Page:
Just like in Richmond, Austin, Texas, recently banned the sale of dogs in pet stores. But it didn’t stop at just dogs. Austin city councillors implemented a new law to ban the sale of cats, too, and to require private breeders to spay or neuter their animals before sale.
The councillors had a goal in mind: to reduce the euthanasia rate of animals in its local shelter and run the facility as no-kill.
It’s working. According to the Austin Public Information Office, its animal shelter had a live outcome rate of 75 per cent prior to the implementation of the new law. One month later and after the closing of a large pet store, the live outcome rate at the city shelter soared to 88 per cent. That’s a huge impact for one bylaw to make, and the live outcome rate includes all animals in the shelter – not just dogs and cats.
On April 30, Richmond’s bylaw banning dog sales in pet stores comes into effect.
While the Richmond Animal Protection Society already runs our local shelter as no-kill, the pressure to stop retail puppy sales was also spurred by the large number of surrendered pet store dogs.
Reptile at the Richmond Reptile, Education & Adoption Society
The problem is Richmond’s ban only applies to the sale of bunnies and dogs. Kittens and cats, the most abundant pet for adoption in Richmond, will still be sold in pet stores. (See cats for adoption here in Richmond here.)
Furthermore, rescue groups such as Greyhaven Exotic Bird Sanctuary and Richmond Reptile Education and Adoption Society are taking in record numbers of birds and reptiles – most of which were originally bought at pet stores.
Why are sales of kittens, birds and reptiles any different than dogs and bunnies? Fundamentally, the same problems of impulse pet buying and animal abandonment or surrender exists.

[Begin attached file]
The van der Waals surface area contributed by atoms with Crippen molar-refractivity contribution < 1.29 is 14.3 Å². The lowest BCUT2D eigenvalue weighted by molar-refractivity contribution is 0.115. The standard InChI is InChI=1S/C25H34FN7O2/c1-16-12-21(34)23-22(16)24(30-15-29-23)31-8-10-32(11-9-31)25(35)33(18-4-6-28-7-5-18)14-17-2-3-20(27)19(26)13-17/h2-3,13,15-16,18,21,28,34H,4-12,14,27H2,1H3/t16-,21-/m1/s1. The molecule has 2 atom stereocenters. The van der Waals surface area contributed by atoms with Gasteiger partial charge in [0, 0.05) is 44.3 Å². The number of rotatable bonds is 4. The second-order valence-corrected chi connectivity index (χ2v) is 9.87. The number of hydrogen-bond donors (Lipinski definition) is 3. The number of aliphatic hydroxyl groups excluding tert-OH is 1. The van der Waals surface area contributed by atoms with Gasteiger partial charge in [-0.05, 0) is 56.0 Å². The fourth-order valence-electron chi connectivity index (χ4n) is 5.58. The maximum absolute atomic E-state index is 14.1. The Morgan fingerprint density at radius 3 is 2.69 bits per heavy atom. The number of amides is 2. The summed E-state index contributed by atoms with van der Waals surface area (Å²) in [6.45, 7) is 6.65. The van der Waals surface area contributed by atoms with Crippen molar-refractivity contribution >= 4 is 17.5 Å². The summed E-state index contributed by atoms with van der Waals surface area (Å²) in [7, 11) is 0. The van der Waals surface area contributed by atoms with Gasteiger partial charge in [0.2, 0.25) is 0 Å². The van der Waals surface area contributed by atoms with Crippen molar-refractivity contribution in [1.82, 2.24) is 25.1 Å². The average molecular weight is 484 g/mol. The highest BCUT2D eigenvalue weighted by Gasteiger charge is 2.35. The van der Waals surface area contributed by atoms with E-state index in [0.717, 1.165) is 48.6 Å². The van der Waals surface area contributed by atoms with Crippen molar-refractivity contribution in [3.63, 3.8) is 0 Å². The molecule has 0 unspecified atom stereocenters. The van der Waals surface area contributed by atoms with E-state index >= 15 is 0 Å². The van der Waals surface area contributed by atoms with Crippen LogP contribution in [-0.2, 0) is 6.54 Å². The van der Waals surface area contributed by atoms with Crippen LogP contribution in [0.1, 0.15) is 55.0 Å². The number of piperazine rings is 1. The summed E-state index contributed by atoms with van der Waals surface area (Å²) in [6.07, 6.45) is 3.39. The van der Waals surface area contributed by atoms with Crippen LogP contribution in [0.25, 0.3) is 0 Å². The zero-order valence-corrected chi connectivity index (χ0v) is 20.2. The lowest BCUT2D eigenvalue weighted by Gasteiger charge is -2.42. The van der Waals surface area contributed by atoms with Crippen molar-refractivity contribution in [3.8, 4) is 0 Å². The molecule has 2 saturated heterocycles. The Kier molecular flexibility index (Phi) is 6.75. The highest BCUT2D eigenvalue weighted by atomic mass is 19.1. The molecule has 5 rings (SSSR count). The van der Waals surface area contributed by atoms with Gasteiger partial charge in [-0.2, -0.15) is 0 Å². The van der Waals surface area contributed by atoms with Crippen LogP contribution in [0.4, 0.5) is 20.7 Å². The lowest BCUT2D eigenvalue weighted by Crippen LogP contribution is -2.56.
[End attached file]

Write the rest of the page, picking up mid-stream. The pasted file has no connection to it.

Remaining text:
Macaw at Greyhaven's Sanctuary
Because RAPS takes in nearly every homeless cat and provides a cat sanctuary (on No. 6 Road) for unadoptable cats, while Greyhaven and Richmond Reptile care for every bird and reptile in their care, the political pressure to stop the sale of these animals isn’t heard as loudly.
But it should be. Unfortunately, I will not be able to attend the figurative ‘rally’ for birds, reptiles and cats in Richmond.
Next week my husband, two dogs and cat will be packing up and resettling in Seattle. Sadly, I will have to say goodbye to writing my Richmond News pet column.
In the meantime, I want to say how proud I am that Richmond residents have made this city the most humane city in Canada.
Toby and Duchess ready to head south to Seattle
Your efforts to ban the retail sale of dogs and bunnies, require cage-free eggs in city facilities and support a no-kill city animal shelter are what makes Richmond a true gem of a place to live for animal lovers.
And until birds, reptiles and cats have the same protection from our bylaws as dogs and bunnies, please support and advocate for those groups dearest to my heart – RAPS, Greyhaven Exotic Bird Sanctuary and the Richmond Reptile Rescue and Adoption Society. Like many other wonderful rescue groups in B.C., they are the ones fighting on the front lines against animal homelessness, neglect, abuse and indiscriminate sales in Richmond.
Christie Lagally is a volunteer pet columnist and founder of the Animal Welfare Advocacy Coalition. She will continue to write her blog (christielagally.wordpress.com) from her new home in Seattle.
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